cases is between thirty and forty hours).
However, this court
has permitted an award of 76.75 hours upon finding that the
amount of time documented was reasonably necessary to accomplish
the tasks listed.
Masenthin v. Barnhart, 2005 WL 1863146 at *3-
4 (D. Kan. July 21, 2005).
Courts in this district have
recently approved 67.86 hours of attorney time, noting a record
of more than 1,000 pages, Sommerville v. Astrue, 555 F. Supp.2d
1251, 1254 (D. Kan. 2008), and have found that 53.75 hours was
reasonably expended (a reduction from a request of 65.75 hours),
Farmer v. Astrue, 2010 WL 4904801 at *1-3 (D. Kan. 2010).
the case of Linder v. Astrue, Case No. 09-1210-SAC (D. Kan. June
21, 2011, Doc. 36) this court found that 54.10 hours was
reasonably expended (a reduction from a request of 68.55 hours).
In the case of Bonzo v. Astrue, Case No. 11-2275-SAC (D. Kan.
May 23, 2012, Doc. 23), this court found that 44 hours was
reasonably expended (a reduction from a request of 56.90 hours).
Where a plaintiff has obtained excellent results, his attorney
should recover a fully compensatory fee.
Hensley v. Eckerhart,
461 U.S. 424, 435, 103 S. Ct. 1933, 76 L. Ed.2d 40 (1983).
In this court’s most recent EAJA case, Tate v. Colvin, Case
No. 15-4870-SAC (D. Kan. Dec. 20, 2016; Doc. 29), plaintiff
requested attorney’s fees of 58 hours; defendant indicated that
they believed 35 hours was reasonable.
The court held that
attorney fees of 50 hours was reasonable on the facts of that
The court has carefully reviewed the briefs and issues
raised by the parties in this case.
Plaintiff’s counsel spent
36.1 hours meeting with his client, preparing the complaint and
preparing a 28 page initial brief in which plaintiff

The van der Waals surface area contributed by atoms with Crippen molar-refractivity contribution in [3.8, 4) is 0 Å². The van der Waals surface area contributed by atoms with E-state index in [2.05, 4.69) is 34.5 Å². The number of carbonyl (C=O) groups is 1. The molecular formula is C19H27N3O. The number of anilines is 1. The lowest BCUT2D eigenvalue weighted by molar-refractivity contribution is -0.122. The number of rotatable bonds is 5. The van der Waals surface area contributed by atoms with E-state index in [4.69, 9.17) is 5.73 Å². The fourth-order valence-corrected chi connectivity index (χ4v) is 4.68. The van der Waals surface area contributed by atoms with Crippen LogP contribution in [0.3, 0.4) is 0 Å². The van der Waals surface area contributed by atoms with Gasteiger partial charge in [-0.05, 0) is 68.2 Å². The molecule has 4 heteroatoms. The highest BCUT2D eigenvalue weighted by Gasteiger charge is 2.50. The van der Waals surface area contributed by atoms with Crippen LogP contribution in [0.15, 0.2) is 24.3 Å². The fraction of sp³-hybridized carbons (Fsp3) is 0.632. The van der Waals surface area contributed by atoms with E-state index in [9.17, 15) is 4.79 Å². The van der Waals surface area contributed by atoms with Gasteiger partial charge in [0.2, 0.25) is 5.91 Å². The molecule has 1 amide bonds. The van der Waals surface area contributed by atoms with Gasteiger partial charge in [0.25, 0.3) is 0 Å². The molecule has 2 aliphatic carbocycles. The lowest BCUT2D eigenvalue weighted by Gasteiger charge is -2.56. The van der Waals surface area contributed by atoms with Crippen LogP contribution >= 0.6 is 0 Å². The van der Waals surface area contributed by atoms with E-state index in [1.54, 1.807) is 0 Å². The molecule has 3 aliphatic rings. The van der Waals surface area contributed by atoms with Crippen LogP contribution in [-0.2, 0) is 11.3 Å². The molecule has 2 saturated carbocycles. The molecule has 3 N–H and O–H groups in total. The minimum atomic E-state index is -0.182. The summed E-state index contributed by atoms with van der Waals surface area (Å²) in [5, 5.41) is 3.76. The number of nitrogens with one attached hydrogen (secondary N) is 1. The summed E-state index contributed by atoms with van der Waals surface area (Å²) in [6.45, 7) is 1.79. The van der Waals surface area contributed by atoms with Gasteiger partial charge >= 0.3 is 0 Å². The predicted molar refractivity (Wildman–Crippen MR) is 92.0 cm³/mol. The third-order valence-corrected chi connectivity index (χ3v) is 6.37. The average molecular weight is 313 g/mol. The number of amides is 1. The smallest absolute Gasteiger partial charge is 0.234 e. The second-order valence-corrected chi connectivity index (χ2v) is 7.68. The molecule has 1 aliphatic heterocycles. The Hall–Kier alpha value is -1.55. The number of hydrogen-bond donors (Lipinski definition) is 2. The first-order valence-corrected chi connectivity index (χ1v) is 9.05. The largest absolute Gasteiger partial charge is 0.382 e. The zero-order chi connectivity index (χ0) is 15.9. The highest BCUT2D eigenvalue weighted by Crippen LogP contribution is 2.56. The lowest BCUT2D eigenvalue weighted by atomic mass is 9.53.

successfully argued that the ALJ erred in its evaluation of
three medical opinions.
Plaintiff raised other issues which did
not provide a basis for remand of the case, although the court
ordered that evidence regarding two of plaintiff’s impairments
(plaintiff’s headaches and bladder incontinence) be reviewed by
the ALJ on remand.
Plaintiff’s counsel spent 20.2 hours writing
a 22 page reply brief.
In light of the issues raised in this
case, the court finds that 34 hours was reasonably expended
through the writing of the initial brief, and that 14 hours was
reasonably expended in the writing of the reply brief.
court finds that the other hours billed by plaintiff were
reasonable (1.55 hours).
The court will add an additional 4
hours for plaintiff’s counsel to respond to defendant’s
objection to the EAJA motion.
In summary, the court finds that 53.55 hours was reasonably
expended in presenting this case to the court.
reasonable attorney fee pursuant to the EAJA is $10,296.59
(53.55 hours x $192.28 an hour).
IT IS THEREFORE ORDERED that plaintiff’s motion for
attorney fees pursuant to the Equal Access to Justice Act (Doc.
32) is granted in part, and the Commissioner is ordered to pay
plaintiff an attorney fee in the amount of $10,296.59.
Dated this 17th day of March 2017, Topeka, Kansas.
s/Sam A. Crow
Sam A. Crow, U.S. District Senior Judge